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FDA Requires New Labeling on Numerous Packaged Foods

The Food and Drug Administration (FDA) has issued violations to a number of food companies — among them, Nestlé, POM, Gorton's, and Diamond Foods — demanding they make changes to their product labels. The government agency is cracking down on health assertions, issuing letters to 17 companies for 22 products, alleging they violate the Food, Drug, and Cosmetic Act.

Among the offenders? Dreyer's Ice Cream for a zero-gram trans-fat claim, Spectrum organic vegetable shortening for the term "cholesterol free," and other items for use of nutrition claims such as "healthy," which have stringent definitions. The FDA also said it will lobby for calorie and nutrient labeling on the front of food packages.

I'm glad the FDA is invested in honest health and nutritional claims for consumers. Have you ever been wary of the words on certain packaged foods?

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danakscully64 danakscully64 6 years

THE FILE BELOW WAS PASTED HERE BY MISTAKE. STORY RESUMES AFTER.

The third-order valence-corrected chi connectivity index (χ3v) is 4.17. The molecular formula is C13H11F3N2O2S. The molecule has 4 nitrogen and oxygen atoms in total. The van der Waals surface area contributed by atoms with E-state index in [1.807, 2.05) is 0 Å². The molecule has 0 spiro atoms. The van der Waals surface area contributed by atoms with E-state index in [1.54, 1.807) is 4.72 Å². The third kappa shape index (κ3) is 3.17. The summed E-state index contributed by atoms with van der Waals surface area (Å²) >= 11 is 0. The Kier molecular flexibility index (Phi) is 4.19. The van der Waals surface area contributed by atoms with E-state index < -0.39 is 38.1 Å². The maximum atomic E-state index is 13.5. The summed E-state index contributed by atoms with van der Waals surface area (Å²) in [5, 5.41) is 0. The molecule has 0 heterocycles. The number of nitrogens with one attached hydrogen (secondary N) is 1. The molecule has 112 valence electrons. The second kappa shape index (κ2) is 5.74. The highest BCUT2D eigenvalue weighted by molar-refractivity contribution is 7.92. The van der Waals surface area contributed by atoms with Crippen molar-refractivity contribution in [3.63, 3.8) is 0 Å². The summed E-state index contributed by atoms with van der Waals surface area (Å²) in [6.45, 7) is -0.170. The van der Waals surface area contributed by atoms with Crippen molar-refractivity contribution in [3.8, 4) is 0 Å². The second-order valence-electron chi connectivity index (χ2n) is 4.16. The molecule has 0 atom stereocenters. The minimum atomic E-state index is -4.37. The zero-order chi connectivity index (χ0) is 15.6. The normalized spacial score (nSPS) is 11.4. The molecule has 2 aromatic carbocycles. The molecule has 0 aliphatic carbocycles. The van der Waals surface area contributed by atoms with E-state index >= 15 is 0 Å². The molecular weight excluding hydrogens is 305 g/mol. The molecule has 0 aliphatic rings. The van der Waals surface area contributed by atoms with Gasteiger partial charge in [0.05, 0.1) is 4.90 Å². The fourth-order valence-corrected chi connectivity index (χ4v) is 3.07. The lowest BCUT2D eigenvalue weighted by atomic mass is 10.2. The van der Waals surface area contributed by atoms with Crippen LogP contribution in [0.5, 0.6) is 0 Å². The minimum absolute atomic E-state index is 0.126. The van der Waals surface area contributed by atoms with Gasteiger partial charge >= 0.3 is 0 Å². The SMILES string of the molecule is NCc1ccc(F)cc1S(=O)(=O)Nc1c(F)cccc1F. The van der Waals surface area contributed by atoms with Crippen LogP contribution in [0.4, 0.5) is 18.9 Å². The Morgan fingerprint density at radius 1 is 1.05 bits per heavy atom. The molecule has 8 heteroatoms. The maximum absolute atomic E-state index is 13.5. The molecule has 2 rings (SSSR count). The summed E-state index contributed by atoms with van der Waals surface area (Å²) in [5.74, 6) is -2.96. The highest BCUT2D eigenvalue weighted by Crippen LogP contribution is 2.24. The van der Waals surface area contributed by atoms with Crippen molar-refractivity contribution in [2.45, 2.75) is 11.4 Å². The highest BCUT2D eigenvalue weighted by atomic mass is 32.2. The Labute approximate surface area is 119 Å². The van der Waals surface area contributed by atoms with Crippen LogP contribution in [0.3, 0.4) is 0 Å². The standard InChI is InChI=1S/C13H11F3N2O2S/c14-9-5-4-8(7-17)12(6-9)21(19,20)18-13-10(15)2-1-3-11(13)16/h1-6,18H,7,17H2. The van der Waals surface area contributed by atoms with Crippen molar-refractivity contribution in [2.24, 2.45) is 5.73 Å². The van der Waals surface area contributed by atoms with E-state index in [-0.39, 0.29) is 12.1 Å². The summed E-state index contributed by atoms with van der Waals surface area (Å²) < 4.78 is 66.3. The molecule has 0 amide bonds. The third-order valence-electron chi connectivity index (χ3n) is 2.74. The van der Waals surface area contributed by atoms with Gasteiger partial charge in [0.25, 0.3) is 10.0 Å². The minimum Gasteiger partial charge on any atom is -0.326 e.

If the company was leaving off information (like ingredients and lying about the actual fat/calorie/sodium/sugar content), that would be a different story. I have a box of Froot Loops that say "Sweetened Whole Grain Cereal" and "High in Fiber," yet the first ingredient is Sugar. Plus, "high fiber" is only 3g. Everyone should know by now how to read labels, the information is at our fingertips.
danakscully64 danakscully64 6 years
I'm not gonna lie, the consumer is to blame here. If they buy something unhealthy, that is their choice, the ingredients list/nutrition label is in their hands. It doesn't matter if the front of the box says Trans fat free, each serving may have 10g of saturated fat and 1,000 calories. I do think the FDA, or whoever made the law, should change the rules about trans fat... .5g or less is STILL TRANS FAT. I would like to see the exact readout. People know that partially hydrogenated oils = trans fat, it's their job to read the ingredients list. I think a change would be nice, but people need to take responsibility for what they purchase and eat.
Spectra Spectra 6 years
I don't buy many processed foods, but I do always read labels with a grain of salt. I used to buy Fat Free Cool Whip because it said it was "trans fat free", but it actually has 0.5 grams per 2 Tbsp. serving. So yeah, I stopped buying it. I'm glad they're cracking down on companies that are trying to lure consumers into buying stuff that's not exactly healthy.
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